Government for a grant of £1,000 to enable the producers to buy compressed fodder and to find a market for their produce. These are the people who denounce Socialism. A similar gathering, which was held at Hay, wound up by adopting resolutions urging the Government to pass an- Irrigation Bill. At Adelaide, too, a meeting was recently held to form an organization to combat Socialism. Every other consideration is to be sunk in order to defeat the Labour Party. The extraordinary feature is that those who most violently denounce Socialism themselves practise it. In New South Wales, the followers of the Government, led bv Mr. Carruthers, have asked for nearly ,£8,000,000 from the Public Works Department and, strange to say, the gentleman who requested the biggest sum, namely, £1, 700, 000, was the honorablemember for New England who is a strong individualist. He desired that a railway should be constructed from Guyra to Grafton. As the brunt of the attack upon the Government has hitherto fallen upon the Prime Minister, I think it is about time that a little Victorian history was introduced into the debate. In this connexion, it is very singular that the Minister of Trade and Customs - who is "equal in all things" with the Prime Minister - was, when Premier of Victoria, a most astounding Socialist. In his address at Bairnsdale he submitted a very socialistic programme. He proposed to find money for housing the industrial classes, and advocated the granting of loans to the extent of 60 per cent, upon the value of the securities offered, at 6 per cent, intel est, with a fifteen years' currency. He also proposed to establish old-age pensions, and a system of State-aided insurance. He wished to go one better than the Labour Party. He further advocated technical education for all branches of industry. Does he still believe in those principles? He favored the establishment of dairy farms, at which instruction could be imparted in the best methods of making butter. He also promised to provide the people with inferior land at 5s. per acre, and proposed to compulsorily resume it. He assured his hearers that he had resumed 90 acres within a two-penny tram section, and established a settlement.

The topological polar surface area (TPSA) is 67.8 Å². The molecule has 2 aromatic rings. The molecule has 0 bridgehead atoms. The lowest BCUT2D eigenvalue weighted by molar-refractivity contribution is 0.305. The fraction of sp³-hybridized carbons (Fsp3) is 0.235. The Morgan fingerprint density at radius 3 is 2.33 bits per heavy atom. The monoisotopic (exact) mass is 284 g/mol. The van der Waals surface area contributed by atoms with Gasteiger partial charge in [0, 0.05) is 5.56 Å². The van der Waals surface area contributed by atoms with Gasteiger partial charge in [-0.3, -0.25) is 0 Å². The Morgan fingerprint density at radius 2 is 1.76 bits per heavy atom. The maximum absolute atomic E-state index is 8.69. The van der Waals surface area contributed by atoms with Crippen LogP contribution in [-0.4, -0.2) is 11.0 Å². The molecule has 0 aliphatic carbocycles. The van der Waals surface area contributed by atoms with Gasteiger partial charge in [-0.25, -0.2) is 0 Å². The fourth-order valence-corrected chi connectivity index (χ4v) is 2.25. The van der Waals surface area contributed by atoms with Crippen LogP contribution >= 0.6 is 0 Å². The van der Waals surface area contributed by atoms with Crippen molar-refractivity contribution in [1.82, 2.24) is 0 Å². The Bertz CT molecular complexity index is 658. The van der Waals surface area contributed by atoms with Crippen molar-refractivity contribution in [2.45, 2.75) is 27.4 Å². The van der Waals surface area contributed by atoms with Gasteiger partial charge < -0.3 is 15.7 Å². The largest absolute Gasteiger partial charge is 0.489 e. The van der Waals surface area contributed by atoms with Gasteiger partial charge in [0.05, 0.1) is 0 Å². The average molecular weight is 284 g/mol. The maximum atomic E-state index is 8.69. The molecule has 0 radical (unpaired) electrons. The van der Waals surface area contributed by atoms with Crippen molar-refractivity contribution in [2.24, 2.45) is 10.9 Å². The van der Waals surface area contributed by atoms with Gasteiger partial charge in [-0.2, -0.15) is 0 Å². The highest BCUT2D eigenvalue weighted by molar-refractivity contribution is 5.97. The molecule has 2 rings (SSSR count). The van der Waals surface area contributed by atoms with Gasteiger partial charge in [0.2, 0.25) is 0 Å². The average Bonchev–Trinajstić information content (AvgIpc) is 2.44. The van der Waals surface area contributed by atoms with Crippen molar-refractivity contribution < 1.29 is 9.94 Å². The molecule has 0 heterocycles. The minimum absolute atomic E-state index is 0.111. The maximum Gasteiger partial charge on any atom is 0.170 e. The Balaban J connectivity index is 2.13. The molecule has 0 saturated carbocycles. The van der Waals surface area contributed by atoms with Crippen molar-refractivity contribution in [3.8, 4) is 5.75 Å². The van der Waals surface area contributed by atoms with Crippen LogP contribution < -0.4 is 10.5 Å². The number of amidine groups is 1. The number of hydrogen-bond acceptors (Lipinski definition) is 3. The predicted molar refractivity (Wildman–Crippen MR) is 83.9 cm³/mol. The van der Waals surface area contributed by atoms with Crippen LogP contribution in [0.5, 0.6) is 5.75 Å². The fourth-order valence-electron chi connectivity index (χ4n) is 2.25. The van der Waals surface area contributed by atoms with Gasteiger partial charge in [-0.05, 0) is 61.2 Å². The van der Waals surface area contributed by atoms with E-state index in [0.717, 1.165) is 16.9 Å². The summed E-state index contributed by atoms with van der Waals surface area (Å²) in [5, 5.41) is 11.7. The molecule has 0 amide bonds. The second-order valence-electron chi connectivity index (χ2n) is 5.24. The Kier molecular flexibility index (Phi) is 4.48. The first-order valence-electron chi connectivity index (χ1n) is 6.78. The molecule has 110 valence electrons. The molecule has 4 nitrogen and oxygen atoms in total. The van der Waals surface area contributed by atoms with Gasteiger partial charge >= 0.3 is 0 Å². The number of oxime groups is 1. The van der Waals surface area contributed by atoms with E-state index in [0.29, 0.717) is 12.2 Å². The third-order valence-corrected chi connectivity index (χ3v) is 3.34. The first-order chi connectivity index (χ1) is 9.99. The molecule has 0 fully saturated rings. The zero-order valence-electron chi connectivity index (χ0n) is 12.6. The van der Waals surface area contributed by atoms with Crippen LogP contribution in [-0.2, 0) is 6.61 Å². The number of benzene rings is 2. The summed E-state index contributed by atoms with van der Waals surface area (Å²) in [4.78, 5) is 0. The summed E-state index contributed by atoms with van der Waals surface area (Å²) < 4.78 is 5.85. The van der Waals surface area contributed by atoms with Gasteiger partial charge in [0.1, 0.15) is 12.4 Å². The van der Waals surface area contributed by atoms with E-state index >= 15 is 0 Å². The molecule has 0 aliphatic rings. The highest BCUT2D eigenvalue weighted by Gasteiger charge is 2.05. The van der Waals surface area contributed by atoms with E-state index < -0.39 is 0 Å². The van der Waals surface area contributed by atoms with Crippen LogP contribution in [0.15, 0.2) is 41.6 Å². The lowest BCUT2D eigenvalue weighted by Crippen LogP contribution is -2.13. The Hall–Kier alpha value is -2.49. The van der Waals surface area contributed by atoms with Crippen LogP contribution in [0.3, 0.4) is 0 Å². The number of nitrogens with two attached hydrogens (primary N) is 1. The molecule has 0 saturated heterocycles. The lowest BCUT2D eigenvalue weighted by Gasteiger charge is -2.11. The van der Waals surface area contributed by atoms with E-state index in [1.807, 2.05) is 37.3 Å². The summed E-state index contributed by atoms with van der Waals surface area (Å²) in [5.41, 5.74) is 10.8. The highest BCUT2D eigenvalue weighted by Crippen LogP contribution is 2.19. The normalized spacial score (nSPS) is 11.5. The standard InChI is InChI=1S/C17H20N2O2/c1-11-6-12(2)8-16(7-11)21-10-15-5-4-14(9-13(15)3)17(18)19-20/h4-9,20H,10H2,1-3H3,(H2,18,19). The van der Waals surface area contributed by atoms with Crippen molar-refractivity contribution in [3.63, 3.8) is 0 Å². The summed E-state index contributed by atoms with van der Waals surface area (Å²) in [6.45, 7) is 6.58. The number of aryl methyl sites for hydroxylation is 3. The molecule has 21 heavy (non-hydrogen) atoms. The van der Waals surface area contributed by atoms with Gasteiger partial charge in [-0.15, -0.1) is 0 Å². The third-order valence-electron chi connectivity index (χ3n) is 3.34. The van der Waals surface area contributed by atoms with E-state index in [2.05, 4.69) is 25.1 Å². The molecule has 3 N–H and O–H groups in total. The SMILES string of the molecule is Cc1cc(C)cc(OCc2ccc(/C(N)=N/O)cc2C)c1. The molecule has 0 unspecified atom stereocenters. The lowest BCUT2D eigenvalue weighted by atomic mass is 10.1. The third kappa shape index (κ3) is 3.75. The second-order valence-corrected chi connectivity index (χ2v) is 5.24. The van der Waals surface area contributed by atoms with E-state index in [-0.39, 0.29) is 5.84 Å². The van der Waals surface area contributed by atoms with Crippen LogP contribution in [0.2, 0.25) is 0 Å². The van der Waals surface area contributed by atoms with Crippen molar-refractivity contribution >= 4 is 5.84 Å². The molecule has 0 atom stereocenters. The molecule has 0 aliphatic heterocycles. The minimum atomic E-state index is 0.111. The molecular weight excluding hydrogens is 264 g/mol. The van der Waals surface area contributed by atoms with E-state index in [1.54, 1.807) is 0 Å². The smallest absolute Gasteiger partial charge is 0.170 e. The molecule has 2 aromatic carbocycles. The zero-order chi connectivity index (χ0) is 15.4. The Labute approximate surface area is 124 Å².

Mr McLean - And a very good settlement it is.